“But let it be the hidden person of the heart, with the imperishable quality of a gentle and quiet spirit, which is precious in the sight of God.”

1 Peter 3:4


On December 1st 1955, a bus driver named James Blake asked Rosa Parks to give up her seat in the “colored”  section of the bus. The “white” section was filled up. Rosa refused and set off the Montgomery, Alabama bus crisis. The crisis that catapulted Martin Luther King’s career and the public start of the civil rights movement in America.

Rosa was tired of the rules that had infected her community and her. She was tired of the oppressive commands of a society that felt because of the color of her skin she was inferior. Though a quiet and peaceful woman, this moment was her “enough.” In regards to this moment Rosa explained her action as follows; “I felt the Lord would give me the strength to endure whatever I had to face. God did away with all my fear…It was time for someone to stand up–or, in my case, sit down. I refused to move.”

For her actions she was arrested. Later she was fired from her job as a seamstress and endured death threats. Life became very hard for Rosa.

What a lot of people don’t know was that Rosa was the Secretary of local branch of the NAACP. Later she would move to Detroit and briefly resumed her career as a seamstress, which she left to become the secretary of John Conyers, a member of the House of Representatives.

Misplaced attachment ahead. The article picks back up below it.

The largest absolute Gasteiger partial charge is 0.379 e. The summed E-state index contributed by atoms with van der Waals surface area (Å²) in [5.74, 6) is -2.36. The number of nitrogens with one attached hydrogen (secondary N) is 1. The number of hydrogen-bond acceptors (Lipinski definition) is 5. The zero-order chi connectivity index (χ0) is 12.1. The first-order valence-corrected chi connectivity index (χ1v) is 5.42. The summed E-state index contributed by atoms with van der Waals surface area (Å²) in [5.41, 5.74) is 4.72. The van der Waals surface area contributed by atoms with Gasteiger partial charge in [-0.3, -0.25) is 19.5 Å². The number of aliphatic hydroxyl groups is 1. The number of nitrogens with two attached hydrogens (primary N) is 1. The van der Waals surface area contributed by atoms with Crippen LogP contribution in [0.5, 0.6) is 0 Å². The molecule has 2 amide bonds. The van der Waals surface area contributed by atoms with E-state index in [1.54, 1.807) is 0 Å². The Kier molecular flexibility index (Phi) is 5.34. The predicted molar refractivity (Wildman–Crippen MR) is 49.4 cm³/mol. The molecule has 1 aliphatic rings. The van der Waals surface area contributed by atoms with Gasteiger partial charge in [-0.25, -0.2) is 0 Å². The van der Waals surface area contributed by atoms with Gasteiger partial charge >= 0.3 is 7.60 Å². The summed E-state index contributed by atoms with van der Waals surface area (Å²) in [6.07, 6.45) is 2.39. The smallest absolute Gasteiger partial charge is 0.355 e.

Rosa continued her career of quiet activism with the Black Power movement and was an advocate for political prisoners. Throughout her life she continued to quietly push back against racism and inequality.

The Montgomery bus company had to endure a long period of passenger decline due to this incident. All of the local black population refused to ride the buses and many white folks joined in as well. For one year, people would ride share or walk long distances to work. The bus company only survived when they agreed to a Supreme Court order to change their rules.

Martin Luther King became a national figure from this incident. His calm and intellectual approach captured national interest. He preached non-violence in resisting the oppressive life circumstances of the black community. He himself was arrested numerous times for protesting unfair treatment. Later he won the Nobel Peace prize and became a national figure. His fame grew to the point that two presidents, Kennedy and Johnson, would take his calls. He was a significant catalyst for the Civil Rights bill passed in 1964.

Rosa spent her life quietly helping others. It was until much later that she was recognized for her bravery. She was awarded the Presidential Medal of Freedom and the Congressional Gold Medal. After her death, a statue of her was built and now stands in the National Statuary Hall.

Upon her death in 2005 she became the first woman to lie in honor in the Capital Rotunda. Congress later would call her the “first lady of Civil Rights.”

It would have been nice if in the moment she created the events that started Montgomery Bus crisis, if people and our nation had supported her refusal. But life isn’t like this. Her act of bravery created a personal crisis for her, but never defeated Rosa.